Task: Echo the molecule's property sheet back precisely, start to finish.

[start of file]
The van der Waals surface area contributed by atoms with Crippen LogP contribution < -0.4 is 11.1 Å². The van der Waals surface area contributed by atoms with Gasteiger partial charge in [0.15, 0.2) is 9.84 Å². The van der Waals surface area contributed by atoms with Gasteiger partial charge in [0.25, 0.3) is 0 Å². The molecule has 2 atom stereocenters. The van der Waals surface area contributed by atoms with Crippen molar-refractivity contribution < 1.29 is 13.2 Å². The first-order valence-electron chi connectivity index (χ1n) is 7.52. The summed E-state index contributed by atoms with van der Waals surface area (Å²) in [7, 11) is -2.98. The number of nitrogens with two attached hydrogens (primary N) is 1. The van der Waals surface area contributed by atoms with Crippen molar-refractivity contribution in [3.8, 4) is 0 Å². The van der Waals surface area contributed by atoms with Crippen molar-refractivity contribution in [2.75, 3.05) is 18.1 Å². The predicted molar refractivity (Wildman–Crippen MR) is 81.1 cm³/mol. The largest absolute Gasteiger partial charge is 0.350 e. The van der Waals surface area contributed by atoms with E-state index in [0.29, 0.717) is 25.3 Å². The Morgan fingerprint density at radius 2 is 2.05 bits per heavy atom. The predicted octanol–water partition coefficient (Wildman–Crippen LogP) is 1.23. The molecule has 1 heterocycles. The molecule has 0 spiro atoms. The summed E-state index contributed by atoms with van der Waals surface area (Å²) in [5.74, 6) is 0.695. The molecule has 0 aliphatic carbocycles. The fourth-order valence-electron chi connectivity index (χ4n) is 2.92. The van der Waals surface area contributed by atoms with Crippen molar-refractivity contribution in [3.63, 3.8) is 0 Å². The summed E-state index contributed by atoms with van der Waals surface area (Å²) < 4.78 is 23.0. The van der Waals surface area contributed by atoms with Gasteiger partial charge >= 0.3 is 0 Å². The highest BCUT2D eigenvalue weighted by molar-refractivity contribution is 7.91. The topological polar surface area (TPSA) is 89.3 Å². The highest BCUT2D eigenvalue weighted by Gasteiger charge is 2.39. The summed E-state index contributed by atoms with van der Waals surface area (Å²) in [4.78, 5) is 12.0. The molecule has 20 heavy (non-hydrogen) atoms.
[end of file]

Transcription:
The van der Waals surface area contributed by atoms with Crippen LogP contribution < -0.4 is 11.1 Å². The van der Waals surface area contributed by atoms with Gasteiger partial charge in [0.15, 0.2) is 9.84 Å². The van der Waals surface area contributed by atoms with Gasteiger partial charge in [0.25, 0.3) is 0 Å². The molecule has 2 atom stereocenters. The van der Waals surface area contributed by atoms with Crippen molar-refractivity contribution < 1.29 is 13.2 Å². The first-order valence-electron chi connectivity index (χ1n) is 7.52. The summed E-state index contributed by atoms with van der Waals surface area (Å²) in [7, 11) is -2.98. The number of nitrogens with two attached hydrogens (primary N) is 1. The van der Waals surface area contributed by atoms with Crippen molar-refractivity contribution in [3.8, 4) is 0 Å². The van der Waals surface area contributed by atoms with Crippen molar-refractivity contribution in [2.75, 3.05) is 18.1 Å². The predicted molar refractivity (Wildman–Crippen MR) is 81.1 cm³/mol. The largest absolute Gasteiger partial charge is 0.350 e. The van der Waals surface area contributed by atoms with E-state index in [0.29, 0.717) is 25.3 Å². The Morgan fingerprint density at radius 2 is 2.05 bits per heavy atom. The predicted octanol–water partition coefficient (Wildman–Crippen LogP) is 1.23. The molecule has 1 heterocycles. The molecule has 0 spiro atoms. The summed E-state index contributed by atoms with van der Waals surface area (Å²) in [5.74, 6) is 0.695. The molecule has 0 aliphatic carbocycles. The fourth-order valence-electron chi connectivity index (χ4n) is 2.92. The van der Waals surface area contributed by atoms with Crippen molar-refractivity contribution in [3.63, 3.8) is 0 Å². The summed E-state index contributed by atoms with van der Waals surface area (Å²) < 4.78 is 23.0. The van der Waals surface area contributed by atoms with Gasteiger partial charge >= 0.3 is 0 Å². The highest BCUT2D eigenvalue weighted by molar-refractivity contribution is 7.91. The topological polar surface area (TPSA) is 89.3 Å². The highest BCUT2D eigenvalue weighted by Gasteiger charge is 2.39. The summed E-state index contributed by atoms with van der Waals surface area (Å²) in [4.78, 5) is 12.0. The molecule has 20 heavy (non-hydrogen) atoms.